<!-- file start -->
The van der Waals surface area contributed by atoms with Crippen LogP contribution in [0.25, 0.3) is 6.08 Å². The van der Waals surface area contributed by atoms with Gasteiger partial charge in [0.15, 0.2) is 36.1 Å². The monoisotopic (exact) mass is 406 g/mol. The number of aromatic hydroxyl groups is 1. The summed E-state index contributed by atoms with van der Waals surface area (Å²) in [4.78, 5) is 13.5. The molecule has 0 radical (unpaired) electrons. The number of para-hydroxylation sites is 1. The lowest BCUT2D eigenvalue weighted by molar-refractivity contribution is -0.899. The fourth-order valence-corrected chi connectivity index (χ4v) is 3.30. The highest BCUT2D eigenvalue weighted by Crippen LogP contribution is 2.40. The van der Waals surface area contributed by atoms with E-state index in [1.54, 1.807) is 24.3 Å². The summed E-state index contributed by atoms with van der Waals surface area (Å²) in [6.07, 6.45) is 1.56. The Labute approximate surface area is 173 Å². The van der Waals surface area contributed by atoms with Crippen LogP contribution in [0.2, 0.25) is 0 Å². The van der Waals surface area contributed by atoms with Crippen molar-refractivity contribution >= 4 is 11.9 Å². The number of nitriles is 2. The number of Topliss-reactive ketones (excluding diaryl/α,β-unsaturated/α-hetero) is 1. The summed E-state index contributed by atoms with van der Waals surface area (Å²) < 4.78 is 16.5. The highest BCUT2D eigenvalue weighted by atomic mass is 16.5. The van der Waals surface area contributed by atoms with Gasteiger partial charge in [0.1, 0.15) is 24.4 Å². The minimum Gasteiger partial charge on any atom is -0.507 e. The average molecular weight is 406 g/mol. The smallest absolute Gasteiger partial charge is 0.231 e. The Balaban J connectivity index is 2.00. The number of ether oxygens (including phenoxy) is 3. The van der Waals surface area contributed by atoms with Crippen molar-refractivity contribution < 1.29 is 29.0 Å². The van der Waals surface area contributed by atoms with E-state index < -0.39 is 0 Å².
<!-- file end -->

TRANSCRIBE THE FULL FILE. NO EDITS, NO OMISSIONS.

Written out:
The van der Waals surface area contributed by atoms with Crippen LogP contribution in [0.25, 0.3) is 6.08 Å². The van der Waals surface area contributed by atoms with Gasteiger partial charge in [0.15, 0.2) is 36.1 Å². The monoisotopic (exact) mass is 406 g/mol. The number of aromatic hydroxyl groups is 1. The summed E-state index contributed by atoms with van der Waals surface area (Å²) in [4.78, 5) is 13.5. The molecule has 0 radical (unpaired) electrons. The number of para-hydroxylation sites is 1. The lowest BCUT2D eigenvalue weighted by molar-refractivity contribution is -0.899. The fourth-order valence-corrected chi connectivity index (χ4v) is 3.30. The highest BCUT2D eigenvalue weighted by Crippen LogP contribution is 2.40. The van der Waals surface area contributed by atoms with E-state index in [1.54, 1.807) is 24.3 Å². The summed E-state index contributed by atoms with van der Waals surface area (Å²) in [6.07, 6.45) is 1.56. The Labute approximate surface area is 173 Å². The van der Waals surface area contributed by atoms with Crippen LogP contribution in [0.2, 0.25) is 0 Å². The van der Waals surface area contributed by atoms with Crippen molar-refractivity contribution >= 4 is 11.9 Å². The number of nitriles is 2. The number of Topliss-reactive ketones (excluding diaryl/α,β-unsaturated/α-hetero) is 1. The summed E-state index contributed by atoms with van der Waals surface area (Å²) < 4.78 is 16.5. The highest BCUT2D eigenvalue weighted by atomic mass is 16.5. The van der Waals surface area contributed by atoms with Gasteiger partial charge in [0.1, 0.15) is 24.4 Å². The minimum Gasteiger partial charge on any atom is -0.507 e. The average molecular weight is 406 g/mol. The smallest absolute Gasteiger partial charge is 0.231 e. The Balaban J connectivity index is 2.00. The number of ether oxygens (including phenoxy) is 3. The van der Waals surface area contributed by atoms with Crippen molar-refractivity contribution < 1.29 is 29.0 Å². The van der Waals surface area contributed by atoms with E-state index < -0.39 is 0 Å².